Ah, now I see. Yes, absolutely -- they matter. There is certainly something to prayerfully considering how best to present a particular preaching point. Just like a cook doesn't put every available ingredient into a dish "just since it's there," so also a preacher will not pull out every possible point from a passage, but will preach what is most edifying to his particular congregation at that time. For example, in preaching Philippians 2 (the Christ-hymn), we certainly want to dwell on te exalted Lord. However, the point that Paul makes there -- albeit in amazingly beautiful form -- is that our humility toward one another is key in both our interactions in the church and in how we undergo suffering. When preaching through Philippians 2 years ago, as I prayed about what our church needed to hear, it seemed to be the Spirit's leading that I preach 2 sermons from that passage: 1 on humility in imitation of Christ, and 1 on Christology. Each was prepared in similar format (ie, exegetical work in Greek, commentary & background/reference works consulted, applications and illustrations appropriate for our context selected). And I beliee that in each sermon, the Scripture itself set the agenda and the particular preaching points. However, each sermon was unique in both format and content/application. If I would preach them again here in Albany, they would be much the same. Were I to preach them in Pensacola at our home church, the exposition would remain much the same, but I would select different illustrations, and would adapt the applications to suit a more suburban context, seeking the mind and assistance of the Spirit in it all. Ultimately the best of my efforts in the pulpit are foolishness, yet God is pleased in the exercise of his power to save those who believe.

    I believe preparation is quite important. While I have tweaked my method of preaching notes (early on I wouldn't take anything more than a post-it note into the pulpit, while for the last several years I have been writing full manuscripts), it is precisely because God can and does lead us in the study, and when I uncover a gem in the Scriptures, I want to present it as helpfully and clearly as possible to my people. I forget things. Notes, the manuscript, highlighting on the page, etc. are critical for this preacher -- otherwise it will be me reasoning from my own wisdom and chasing a rabbit! I do not see hard thinking and careful preparation as being at odds with dependence upon the Spirit.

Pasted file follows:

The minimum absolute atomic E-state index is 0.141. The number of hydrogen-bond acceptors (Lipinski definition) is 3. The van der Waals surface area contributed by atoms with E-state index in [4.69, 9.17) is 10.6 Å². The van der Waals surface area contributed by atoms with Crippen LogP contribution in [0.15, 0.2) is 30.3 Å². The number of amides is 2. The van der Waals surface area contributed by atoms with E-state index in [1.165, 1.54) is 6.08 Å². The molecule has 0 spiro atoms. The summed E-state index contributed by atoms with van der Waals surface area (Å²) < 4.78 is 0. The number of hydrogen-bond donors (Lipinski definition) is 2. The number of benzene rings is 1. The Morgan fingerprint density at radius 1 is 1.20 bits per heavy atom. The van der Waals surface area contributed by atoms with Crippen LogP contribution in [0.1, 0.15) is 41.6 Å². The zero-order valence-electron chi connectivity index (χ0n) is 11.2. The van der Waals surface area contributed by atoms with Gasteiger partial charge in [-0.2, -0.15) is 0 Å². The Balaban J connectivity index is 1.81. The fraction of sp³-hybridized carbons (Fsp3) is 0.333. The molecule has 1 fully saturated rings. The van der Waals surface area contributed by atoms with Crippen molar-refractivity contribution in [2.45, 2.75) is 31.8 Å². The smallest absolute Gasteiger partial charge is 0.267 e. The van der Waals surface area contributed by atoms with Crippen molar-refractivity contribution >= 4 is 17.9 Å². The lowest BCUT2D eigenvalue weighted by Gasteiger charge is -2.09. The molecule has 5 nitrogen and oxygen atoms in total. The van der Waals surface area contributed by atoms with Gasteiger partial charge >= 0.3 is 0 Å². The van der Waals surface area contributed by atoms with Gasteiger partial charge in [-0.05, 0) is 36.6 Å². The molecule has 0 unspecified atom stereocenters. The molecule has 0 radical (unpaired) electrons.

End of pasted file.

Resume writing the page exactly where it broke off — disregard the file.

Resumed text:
I forget who this was, but in years past, a group of theological students were ridiculing a professor for his preparation habits. They claimed that more spiritual power came from 10 minutes on their knees before God, than 10 hours over their books. He replied, "What?! Than 10 hours over your books, on your knees?!"

    Quite so.

    Does this begin to address your question better? I hope to be helpful, not combative.
  5. Edward

    Edward Puritan Board Doctor

    The Book of Church Order of the denomination of which I am a member states:

    " Preaching requires much study, meditation, and prayer, and ministers should prepare their sermons with care, and not indulge themselves in loose, extemporary harangues, nor serve God with that which costs them naught. "
    PCA BCO 53-3.

    I believe it provides sound advice to the pastor, and seems to directly answer your question.
  6. Vladimir

    Vladimir Puritan Board Freshman

    Thank you, this is very interesting. It does sound very wise to look to Him to aid your preaching not only in the pulpit, but from the point when you begin preparing for a sermon. Just as we do with everything else.
    I may have been under the false impression about preaching.
  7. KMK

    KMK Administrator Staff Member

    I like that last part. Of course, that applies to just about everything doesn't it. Wouldn't we want this to be true of every vocation?